Extra protection for countryside amid masterplan

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SWATHES of countryside are to be protected from development.

Downland surrounding Horndean and Clanfield is set to remain unspoilt after the South Downs National Park Authority gave a clutch of sites extra protection.

It comes as the authority has published its masterplan for the next 15 years, outlining where around 4,000 homes should be built across the park of more than 395,000 acres.

While community leaders have welcomed the move, they have warned it could be a double-edged sword.

They fear it could place even greater pressure for infilling in areas just outside the National Park, including villages south of Butser Hill.

Five sites in Clanfield were put forward for housing, but were rejected.

They are sites: west of North Lane, East of Little Hyden Lane, North of Hambledon Road, east of East Meon Road and west of East Meon Road.

In Horndean the three protected sites are: land off Downhouse Road, Anchor Meadow, east of London Road, and land at Lovedean Lane, adjacent to Kingswood.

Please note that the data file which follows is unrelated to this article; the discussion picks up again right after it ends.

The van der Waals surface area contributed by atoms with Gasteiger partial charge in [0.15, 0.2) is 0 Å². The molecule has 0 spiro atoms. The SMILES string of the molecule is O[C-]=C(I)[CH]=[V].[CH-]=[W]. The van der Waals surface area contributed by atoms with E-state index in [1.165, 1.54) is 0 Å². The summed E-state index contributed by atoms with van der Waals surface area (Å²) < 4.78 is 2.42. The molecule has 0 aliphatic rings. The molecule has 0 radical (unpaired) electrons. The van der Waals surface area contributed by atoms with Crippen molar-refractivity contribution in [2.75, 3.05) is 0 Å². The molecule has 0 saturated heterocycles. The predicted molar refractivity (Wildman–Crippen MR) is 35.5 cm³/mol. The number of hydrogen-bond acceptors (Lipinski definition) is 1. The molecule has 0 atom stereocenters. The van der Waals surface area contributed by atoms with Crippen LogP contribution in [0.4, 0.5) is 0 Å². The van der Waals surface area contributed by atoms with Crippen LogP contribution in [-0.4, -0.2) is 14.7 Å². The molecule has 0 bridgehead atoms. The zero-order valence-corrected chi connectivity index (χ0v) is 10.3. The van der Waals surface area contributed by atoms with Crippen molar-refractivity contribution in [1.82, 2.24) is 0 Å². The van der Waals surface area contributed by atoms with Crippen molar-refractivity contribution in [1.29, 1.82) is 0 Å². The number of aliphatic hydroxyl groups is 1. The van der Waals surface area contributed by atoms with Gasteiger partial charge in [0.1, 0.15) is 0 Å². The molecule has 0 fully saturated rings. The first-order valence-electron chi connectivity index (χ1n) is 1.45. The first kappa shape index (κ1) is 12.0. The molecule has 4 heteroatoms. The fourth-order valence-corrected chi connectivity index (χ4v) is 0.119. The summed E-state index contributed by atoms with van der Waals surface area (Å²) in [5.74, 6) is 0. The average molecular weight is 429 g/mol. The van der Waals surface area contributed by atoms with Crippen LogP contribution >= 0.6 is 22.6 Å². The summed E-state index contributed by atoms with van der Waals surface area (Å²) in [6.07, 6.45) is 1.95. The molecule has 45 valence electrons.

Horndean Downs Councillor Guy Shepherd said: ‘For Horndean this is significant as we have already identified the East Hampshire District Council allocations to meet our housing needs.

‘The South Downs National Park is its own planning authority and any development there would count to their figures, not ours, effectively dumping development in Horndean.’

Catherington and Lovedean Cllr Sara Schillemore welcomed the measures.

However, she said varying levels of protection made it difficult in areas like Catherington and Blendworth, which are cut in two by the National Park boundary. She said: ‘It’s causing a lot of pressure on some areas and south of Butser is one of those areas.

‘It’s really bad news when it’s separating communities like it is doing.’

Officials at the South Downs National Park Authority say developing the eight sites would have a potential ‘adverse impact on the character and appearance of the landscape’.

A report states ‘visual sensitivity’ was taken into account, including any change in the landscape being ‘highly visible’ and the numbers of people likely to perceive any changes.